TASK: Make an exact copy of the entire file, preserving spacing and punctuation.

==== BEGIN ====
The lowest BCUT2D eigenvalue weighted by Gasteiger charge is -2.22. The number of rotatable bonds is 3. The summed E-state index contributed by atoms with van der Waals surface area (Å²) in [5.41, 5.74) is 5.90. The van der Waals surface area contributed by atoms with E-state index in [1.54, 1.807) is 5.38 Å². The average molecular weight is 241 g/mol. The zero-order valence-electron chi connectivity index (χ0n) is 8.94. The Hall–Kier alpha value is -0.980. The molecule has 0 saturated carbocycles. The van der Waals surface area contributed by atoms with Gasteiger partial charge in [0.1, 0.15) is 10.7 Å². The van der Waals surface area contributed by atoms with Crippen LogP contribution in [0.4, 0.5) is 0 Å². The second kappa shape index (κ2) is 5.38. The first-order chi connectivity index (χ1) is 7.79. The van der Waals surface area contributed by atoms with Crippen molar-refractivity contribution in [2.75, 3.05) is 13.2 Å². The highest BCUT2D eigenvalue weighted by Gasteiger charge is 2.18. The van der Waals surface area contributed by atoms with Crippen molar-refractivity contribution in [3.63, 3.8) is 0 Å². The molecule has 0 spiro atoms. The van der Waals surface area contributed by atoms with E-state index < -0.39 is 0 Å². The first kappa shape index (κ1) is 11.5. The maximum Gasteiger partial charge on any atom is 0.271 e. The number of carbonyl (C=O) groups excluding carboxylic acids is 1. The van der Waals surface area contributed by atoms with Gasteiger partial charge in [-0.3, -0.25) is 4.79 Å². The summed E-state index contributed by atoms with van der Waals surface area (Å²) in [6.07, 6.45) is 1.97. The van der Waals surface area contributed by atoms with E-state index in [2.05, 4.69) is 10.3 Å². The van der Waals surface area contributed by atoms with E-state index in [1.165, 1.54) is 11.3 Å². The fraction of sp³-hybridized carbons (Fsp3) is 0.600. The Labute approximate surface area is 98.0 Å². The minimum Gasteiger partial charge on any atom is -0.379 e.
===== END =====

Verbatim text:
The lowest BCUT2D eigenvalue weighted by Gasteiger charge is -2.22. The number of rotatable bonds is 3. The summed E-state index contributed by atoms with van der Waals surface area (Å²) in [5.41, 5.74) is 5.90. The van der Waals surface area contributed by atoms with E-state index in [1.54, 1.807) is 5.38 Å². The average molecular weight is 241 g/mol. The zero-order valence-electron chi connectivity index (χ0n) is 8.94. The Hall–Kier alpha value is -0.980. The molecule has 0 saturated carbocycles. The van der Waals surface area contributed by atoms with Gasteiger partial charge in [0.1, 0.15) is 10.7 Å². The van der Waals surface area contributed by atoms with Crippen LogP contribution in [0.4, 0.5) is 0 Å². The second kappa shape index (κ2) is 5.38. The first-order chi connectivity index (χ1) is 7.79. The van der Waals surface area contributed by atoms with Crippen molar-refractivity contribution in [2.75, 3.05) is 13.2 Å². The highest BCUT2D eigenvalue weighted by Gasteiger charge is 2.18. The van der Waals surface area contributed by atoms with Crippen molar-refractivity contribution in [3.63, 3.8) is 0 Å². The molecule has 0 spiro atoms. The van der Waals surface area contributed by atoms with E-state index < -0.39 is 0 Å². The first kappa shape index (κ1) is 11.5. The maximum Gasteiger partial charge on any atom is 0.271 e. The number of carbonyl (C=O) groups excluding carboxylic acids is 1. The van der Waals surface area contributed by atoms with Gasteiger partial charge in [-0.3, -0.25) is 4.79 Å². The summed E-state index contributed by atoms with van der Waals surface area (Å²) in [6.07, 6.45) is 1.97. The van der Waals surface area contributed by atoms with E-state index in [2.05, 4.69) is 10.3 Å². The van der Waals surface area contributed by atoms with E-state index in [1.165, 1.54) is 11.3 Å². The fraction of sp³-hybridized carbons (Fsp3) is 0.600. The Labute approximate surface area is 98.0 Å². The minimum Gasteiger partial charge on any atom is -0.379 e.